To celebrate Women’s Day and continue to push for equal pay, recognition and gender representation in the creative industries, we are showcasing the work of these mind-blowing talented female creatives that have inspired us so much throughout the years.
The artists below didn’t only develop a unique personal style but also had the courage to reflect upon sensitive subjects such as maternity, mental health or spiritual development with touching openness and honesty. We admire their forwardness and celebrate their work today and always.
In a mainly male-dominated design and tech industry, female references set examples for future generations. Their efforts and achievements make way for other people to follow their aspirations beyond their gender, race or any other social prejudice.
Seville-born artist Marie Medem creates unique, fantasy-like atmospheres. Her characters enjoy comforting moments of tranquillity in dreamy settings made of colourful gradients. Maria sees herself as a storyteller and she tends to create narratives with her illustrations, whether it’s a graphic novel, a gig poster or an editorial commission.
See more of Maria’s work.
Photographer Nadine Ikewere became the first black woman in history to sign a cover for Vogue in 2019. Her fresh work is characterized by capturing diversity, often featuring models with non-normative beauties who claim non-hegemonic cultural forms.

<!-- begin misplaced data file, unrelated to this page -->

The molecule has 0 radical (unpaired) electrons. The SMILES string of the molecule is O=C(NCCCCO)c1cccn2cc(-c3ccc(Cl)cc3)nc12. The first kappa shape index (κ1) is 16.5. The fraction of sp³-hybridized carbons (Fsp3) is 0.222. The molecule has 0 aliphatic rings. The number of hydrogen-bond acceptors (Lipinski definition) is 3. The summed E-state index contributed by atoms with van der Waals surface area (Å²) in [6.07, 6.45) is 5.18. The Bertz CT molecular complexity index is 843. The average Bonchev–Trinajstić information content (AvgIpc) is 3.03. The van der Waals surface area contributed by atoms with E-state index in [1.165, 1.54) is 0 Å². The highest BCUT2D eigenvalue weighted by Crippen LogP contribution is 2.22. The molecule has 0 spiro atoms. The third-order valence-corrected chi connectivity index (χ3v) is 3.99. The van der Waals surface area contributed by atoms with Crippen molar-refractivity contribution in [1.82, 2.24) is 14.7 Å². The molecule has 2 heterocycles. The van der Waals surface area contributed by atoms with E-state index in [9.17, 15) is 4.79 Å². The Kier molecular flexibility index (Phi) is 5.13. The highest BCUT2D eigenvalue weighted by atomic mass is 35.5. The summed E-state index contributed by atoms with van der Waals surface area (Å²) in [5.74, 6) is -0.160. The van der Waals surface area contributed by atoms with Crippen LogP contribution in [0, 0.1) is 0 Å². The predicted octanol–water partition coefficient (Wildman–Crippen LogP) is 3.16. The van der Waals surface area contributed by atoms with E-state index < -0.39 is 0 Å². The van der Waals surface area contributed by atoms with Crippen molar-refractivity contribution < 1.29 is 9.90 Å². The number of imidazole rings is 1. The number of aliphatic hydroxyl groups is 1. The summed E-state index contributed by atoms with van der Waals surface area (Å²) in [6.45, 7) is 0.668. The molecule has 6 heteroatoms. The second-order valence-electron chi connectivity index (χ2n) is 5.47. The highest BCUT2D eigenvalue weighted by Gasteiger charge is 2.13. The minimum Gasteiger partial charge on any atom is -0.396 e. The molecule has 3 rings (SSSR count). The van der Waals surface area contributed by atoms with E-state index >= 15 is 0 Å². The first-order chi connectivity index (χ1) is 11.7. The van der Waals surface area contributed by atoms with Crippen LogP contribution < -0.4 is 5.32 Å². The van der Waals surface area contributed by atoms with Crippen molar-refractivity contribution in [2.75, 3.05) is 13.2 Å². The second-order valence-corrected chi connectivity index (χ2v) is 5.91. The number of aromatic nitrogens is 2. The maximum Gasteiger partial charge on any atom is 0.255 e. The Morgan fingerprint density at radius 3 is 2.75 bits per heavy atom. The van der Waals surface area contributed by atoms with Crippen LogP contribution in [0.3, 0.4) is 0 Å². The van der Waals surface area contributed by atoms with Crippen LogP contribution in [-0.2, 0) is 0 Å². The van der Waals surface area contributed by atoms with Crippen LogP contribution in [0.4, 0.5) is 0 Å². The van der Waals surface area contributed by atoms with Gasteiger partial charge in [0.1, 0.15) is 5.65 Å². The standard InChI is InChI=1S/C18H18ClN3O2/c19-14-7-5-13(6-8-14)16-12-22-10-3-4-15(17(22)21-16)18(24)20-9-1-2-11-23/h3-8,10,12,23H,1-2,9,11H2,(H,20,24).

Madeline’s drawings, paintings and ceramics revolve around the subject of motherhood with a distinct absurd, intimate and honest perspective. Based on her personal experiences, she depicts everyday domestic situations which show the interdependence between a mother and a child. Be ready to laugh and cry all at once.
Follow Madeline’s page.
Pepita is an Argentinean cartoonist and illustrator. In her drawings, she narrates stories of her life as a Latina in New York and talks about mental health and intersectional feminism. Pepita keeps an illustrated “crying journal” and is an activist of the right and need to cry more.
More of Pepita’s work.
Korean food stylist Suea left her job in fashion to explore her true obsession with food. Her playful, imaginative designs range from buttery scale models of Le Corbusier’s chairs to airbrushed cakes. She aims to surprise guests with a distinct aesthetic and make them interact with food in new ways.
Follow her work.